10 greatest Star Wars moments from The Simpsons

Sometimes it's hard to decide which of Matt Groening's animated franchises is the most science-fictional: The Simpsons or Futurama? True, Futurama takes place in the 31st century and features robots, space travel and aliens. But the same can almost be said of the Springfieldians, who exist in some undefined nexus of all possible U.S. geographic realities. And what about Linguo the Grammar Robot, the singing Martian at the Stonecutter's banquet and invading aliens Kang & Kodos?

But one thing is certain: The Simpsons is stuffed with references to science fiction, including zillions of allusions to one of the most popular futuristic mythologies of all time: George Lucas' Star Wars. The Lucas universe has intersected with the Groening universe countless times, and we've picked 10 of the funniest instances for your parody-loving enjoyment.

If no embeddable clip of the moment could be found, we've linked to the complete episode, courtesy of the great site "Watch the Simpsons Online," and noted the timecheck of the relevant moment.

Here they are, arranged chronologically.

1) Season Three: "I Married Marge"
Flashing back to the far-off year of 1980, Homer recounts his pre-marriage affair with Marge. We know he adores her because he takes her to see The Empire Strikes Back. After the show, he spoils the secret of the film for a large crowd, then tells Marge, "You're as pretty as Princess Leia, and as smart as Yoda."

2) Season Four: "Lisa the Beauty Queen"
Desperate for a new look after being insulted by a carnival caricaturist, Lisa briefly adopts Princess Leia's Cinnabon hairdo. (Start watching at the 8:00 mark.)

3) Season Four: "Marge Gets a Job"
In need of money to fix the Simpson home, Marge gets a job at the nuclear plant. Or is that facility really the Death Star? Mr. Burns' theme music as he spies on his employees is Darth Vader's "Imperial March." (Start watching at the 10:29 mark.)

4) Season Six: "Lisa's Rival"
Who ever knew Ralph Wiggum was a rich toy collector? He must be, because he owns many pristine limited-edition Star Wars action figures in their original packaging, all on display at the school diorama competition.

5) Season Ten: "Mayored to the Mob"
With Mark Hamill guest-starring, the Star Wars references permeate this episode and reach a critical density that mandates viewing the whole show. From the early moments, when the Simpson family attends the Bi-Mon-Sci-Fi-Con, to the conclusion, when Homer totes Hamill away to the strains of Whitney Houston's Bodyguard theme, it's Lucas-ariffic!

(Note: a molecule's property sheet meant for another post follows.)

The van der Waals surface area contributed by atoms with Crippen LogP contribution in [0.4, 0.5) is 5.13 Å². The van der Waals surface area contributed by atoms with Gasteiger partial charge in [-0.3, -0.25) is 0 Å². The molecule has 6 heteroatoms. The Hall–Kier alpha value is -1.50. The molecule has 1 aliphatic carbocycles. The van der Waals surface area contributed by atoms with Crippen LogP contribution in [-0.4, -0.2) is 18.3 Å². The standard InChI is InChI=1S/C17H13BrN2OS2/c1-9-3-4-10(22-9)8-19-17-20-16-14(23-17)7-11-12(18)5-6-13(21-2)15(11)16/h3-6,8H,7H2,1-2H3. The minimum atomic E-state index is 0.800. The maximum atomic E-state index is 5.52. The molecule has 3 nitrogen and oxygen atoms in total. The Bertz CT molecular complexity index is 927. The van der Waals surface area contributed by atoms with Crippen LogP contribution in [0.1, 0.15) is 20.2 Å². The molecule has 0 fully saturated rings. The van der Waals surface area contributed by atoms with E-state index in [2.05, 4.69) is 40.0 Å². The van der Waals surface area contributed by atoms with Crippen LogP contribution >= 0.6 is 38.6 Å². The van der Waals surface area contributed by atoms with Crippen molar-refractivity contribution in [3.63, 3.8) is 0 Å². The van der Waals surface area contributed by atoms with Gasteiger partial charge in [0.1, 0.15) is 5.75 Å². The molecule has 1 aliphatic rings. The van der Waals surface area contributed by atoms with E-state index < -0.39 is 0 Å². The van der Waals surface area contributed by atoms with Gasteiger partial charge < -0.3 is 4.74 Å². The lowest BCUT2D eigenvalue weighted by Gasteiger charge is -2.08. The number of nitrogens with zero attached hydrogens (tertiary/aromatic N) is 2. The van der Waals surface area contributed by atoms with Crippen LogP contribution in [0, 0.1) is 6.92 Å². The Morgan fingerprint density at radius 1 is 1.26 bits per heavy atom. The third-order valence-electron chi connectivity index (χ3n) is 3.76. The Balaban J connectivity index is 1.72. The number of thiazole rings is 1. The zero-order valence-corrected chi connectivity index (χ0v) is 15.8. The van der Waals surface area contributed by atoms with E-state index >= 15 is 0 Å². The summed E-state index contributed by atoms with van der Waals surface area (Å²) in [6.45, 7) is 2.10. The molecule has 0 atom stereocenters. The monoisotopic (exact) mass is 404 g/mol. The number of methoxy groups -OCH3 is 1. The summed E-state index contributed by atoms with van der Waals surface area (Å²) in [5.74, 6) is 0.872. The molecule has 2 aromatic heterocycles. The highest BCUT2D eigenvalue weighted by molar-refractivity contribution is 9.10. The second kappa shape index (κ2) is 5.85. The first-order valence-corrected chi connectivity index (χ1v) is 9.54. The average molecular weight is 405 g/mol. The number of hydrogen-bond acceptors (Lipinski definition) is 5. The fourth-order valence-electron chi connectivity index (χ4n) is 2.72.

6) Season Eleven: "Treehouse of Horror X"
Comic Book Guy plays a supervillain called "The Collector" in the segment titled "Desperately Xeeking Xena." Having kidnapped guest star Lucy Lawless, he insists she call him "Obi-Wan." Then, battling his super-powered nemeses Bart and Lisa, he employs Darth Maul's lightsaber. (Start watching at the 6:50 mark.)

7) Season Twelve: "Worst Episode Ever"
The mother of nerdboy Martin Prince enters the store of Comic Book Guy, carrying a boxful of Martin's precious possessions that she wishes to sell. The box contains, according to Comic Book Guy, "A handwritten script for Star Wars by George Lucas. Princess Leia's anti-jiggle breast tape. A film reel labeled 'Alternate ending: Luke's father is Chewbacca!'" (Start watching at the 2:45 mark.)

8) Season Fifteen: "Co-Dependent's Day"
This episode ranks at the apex for its density of Star Wars references, and demands a full viewing. After watching a lousy film called Cosmic Wars: The Gathering Shadow, Bart and Lisa determine to approach the mastermind of the franchise, Randall Curtis, and force him to return to his original inspiration and quality.

This episode happens to be the favorite of a very special Simpsons fan—executive producer Al Jean. SCI FI Wire News Editor Patrick Lee interviewed Jean last week about his own greatest Simpsons' Star Wars moment:

"May I suggest one? There is an episode called 'Co-Dependence Day,' where they went to sort of a Phantom Menace-type movie, and they were really bored by it. It was these big creatures doing things like making parliamentary motions and discussing rules, and then they were so mad they went to—they didn't call [him] George Lucas, but they went to the ranch of the creator of the series, to complain about it."

Jean went on to offer a sneak peek at this year's "Treehouse of Horrors" episode: "We are doing a segment in this fall's Halloween show that is sort of a cross between 28 Days Later and Children of Men, where Krusty makes this burger that's made out of mad cows, and people who eat it immediately become cannibals, and Bart is the one person who can eat it and not get converted to a cannibal, so they try to get him to the safe zone. You know, I really love those movies. It was really fun to do something in that form. We have jokes about how the 1968 zombies move very slowly, [while] today's zombies are very fast, you know, scary."

9) Season Eighteen: "Please Homer Don't Hammer 'Em"
After learning each other's secret allergy—Principal Skinner gets hives from peanuts, while Bart goes comatose when faced with shrimp—the two deadly rivals re-create the catwalk battle between Darth Maul and Qui-Gon from The Phantom Menace. (Start watching at the 16:25 mark.)

10) Season Eighteen: "Revenge Is a Dish Best Served Three Times"
After an anthology show whose theme is violence, Homer and the Rich Texan soften the impact of all the mortality by dedicating the episode to all the victims who perished during the filming of the various Star Wars films.

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